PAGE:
“The success of day hospitals has been mainly driven by patients who don’t like the idea of staying in hospital overnight. Once patients have had day surgery, they tell others about their good, safe experience,” he explains. “What’s more, relatives and other caregivers only need to take a half-day off for a procedure.” The surgeons who use the operating theaters at a day hospital also benefit, according to the veteran ophthalmologist, as they can keep up their private practice but still have access to state-of-the-art equipment. “A further advantage is that there are fewer staff changes at a day hospital as they don’t run 24/7 shifts. Instead, nurses and physicians work as part of a permanent team, performing elective procedures that are scheduled in advance.”
The first dedicated day surgery opened for business in the U.S. in 1969, and the concept was gradually adopted across the U.S., the U.K. and Canada. The success of these facilities in Australia eventually led to the formation of the Cura Group in 2008, supported by investments from management, physicians and an Australian private equity firm. Today, there are close to 360 day hospitals in total on the continent, with the majority being multi-disciplinary.
Day hospitals are well suited to close the gap in the care continuum.
A multidisciplinary approach
A typical day hospital covers a combination of specialties, ranging from cardiac catheterization, dialysis, supply of vascular access, oncology and urology to gynecology and IVF procedures, all the way to cosmetic surgery and treating sleep disorders. The most common operations are eye surgery, gastro-intestinal procedures and plastic surgery. “That’s why day hospitals are well suited to close the gap in the care continuum between short visits to a physician’s office at one end of the spectrum, and an extended hospital stay for more complex interventions at the other,” Zabell explains.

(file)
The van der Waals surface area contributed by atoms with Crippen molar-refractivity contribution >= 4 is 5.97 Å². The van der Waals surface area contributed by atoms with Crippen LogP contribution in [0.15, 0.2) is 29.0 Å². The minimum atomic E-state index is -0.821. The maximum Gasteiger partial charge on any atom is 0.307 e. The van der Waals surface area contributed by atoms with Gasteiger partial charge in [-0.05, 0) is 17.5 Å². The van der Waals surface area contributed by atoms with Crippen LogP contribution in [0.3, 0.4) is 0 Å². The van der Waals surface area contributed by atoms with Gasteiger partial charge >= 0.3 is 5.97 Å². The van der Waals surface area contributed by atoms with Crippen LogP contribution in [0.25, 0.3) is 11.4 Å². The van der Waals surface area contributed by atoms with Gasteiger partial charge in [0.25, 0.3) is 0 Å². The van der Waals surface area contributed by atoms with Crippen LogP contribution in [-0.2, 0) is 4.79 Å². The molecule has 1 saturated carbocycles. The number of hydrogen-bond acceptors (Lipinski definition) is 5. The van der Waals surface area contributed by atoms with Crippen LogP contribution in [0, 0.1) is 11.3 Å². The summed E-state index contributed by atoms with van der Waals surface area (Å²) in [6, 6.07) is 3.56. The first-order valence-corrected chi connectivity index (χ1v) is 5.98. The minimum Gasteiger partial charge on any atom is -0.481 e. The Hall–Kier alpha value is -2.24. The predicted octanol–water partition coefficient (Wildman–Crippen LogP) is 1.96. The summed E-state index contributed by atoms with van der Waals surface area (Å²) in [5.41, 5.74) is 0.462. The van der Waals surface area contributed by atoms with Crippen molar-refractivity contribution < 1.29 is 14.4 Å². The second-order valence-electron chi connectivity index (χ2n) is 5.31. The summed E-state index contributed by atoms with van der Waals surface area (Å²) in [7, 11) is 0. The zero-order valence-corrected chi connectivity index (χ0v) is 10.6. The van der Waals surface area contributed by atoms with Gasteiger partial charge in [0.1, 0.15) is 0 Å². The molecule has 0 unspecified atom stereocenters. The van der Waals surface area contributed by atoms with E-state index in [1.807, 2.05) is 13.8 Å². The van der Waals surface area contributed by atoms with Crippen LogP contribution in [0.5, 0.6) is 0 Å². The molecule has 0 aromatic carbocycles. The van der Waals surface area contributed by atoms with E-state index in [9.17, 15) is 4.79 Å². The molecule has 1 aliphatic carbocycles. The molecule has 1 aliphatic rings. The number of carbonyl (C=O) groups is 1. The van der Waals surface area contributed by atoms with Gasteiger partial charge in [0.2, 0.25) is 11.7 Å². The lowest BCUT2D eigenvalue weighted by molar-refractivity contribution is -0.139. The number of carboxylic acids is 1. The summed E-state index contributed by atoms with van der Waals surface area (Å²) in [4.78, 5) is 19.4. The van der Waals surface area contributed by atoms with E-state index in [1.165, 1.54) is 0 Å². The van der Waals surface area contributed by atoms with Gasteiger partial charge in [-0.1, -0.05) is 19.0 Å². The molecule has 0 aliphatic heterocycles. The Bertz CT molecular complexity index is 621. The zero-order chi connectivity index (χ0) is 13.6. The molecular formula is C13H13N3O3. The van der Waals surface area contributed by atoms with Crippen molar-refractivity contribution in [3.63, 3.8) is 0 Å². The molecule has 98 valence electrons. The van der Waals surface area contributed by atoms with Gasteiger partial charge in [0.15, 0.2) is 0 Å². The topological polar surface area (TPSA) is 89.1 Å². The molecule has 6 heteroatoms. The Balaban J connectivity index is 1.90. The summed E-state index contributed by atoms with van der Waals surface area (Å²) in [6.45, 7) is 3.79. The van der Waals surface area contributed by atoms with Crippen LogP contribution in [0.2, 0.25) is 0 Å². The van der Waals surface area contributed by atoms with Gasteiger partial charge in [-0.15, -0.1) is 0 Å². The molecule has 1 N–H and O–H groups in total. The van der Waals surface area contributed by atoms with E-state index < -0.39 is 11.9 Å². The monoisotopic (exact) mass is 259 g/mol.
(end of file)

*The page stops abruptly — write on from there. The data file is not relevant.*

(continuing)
“Which services a day hospital provides depends on the demographics of a specific market,” says the ophthalmologist, who studied law before switching to medical school. For example, a day hospital catering to retirees will perform more eye surgeries, while a clinic in a growing suburb or in close proximity to highrise towers with hundreds of apartments will focus on specialties geared to young professionals and families, such as ear, nose and throat, or dentistry.
Day hospitals provide health care services in many specialities, mainly:
- Plastic Sugery
- Vascular Access
Cura combining forces with Fresenius Medical Care Australia has been a major bonus for all involved. Operating outpatient facilities is one of Fresenius Medical Care’s core competencies. Cura’s network of day hospitals – the largest in the country – enhances Fresenius Medical Care’s vision to offer holistic care beyond dialysis. Cura and its affiliated surgeons also benefit from their new majority shareholder, according to Zabell.
“Fresenius Medical Care is an excellent fit, because it’s a global health care company that understands and appreciates what Cura does. We both stand for high-quality treatment and, ultimately, for improved patient outcomes. Fresenius Medical Care helps us grow the business by bringing new surgeons on board to serve growing markets in Australia’s major population centers.”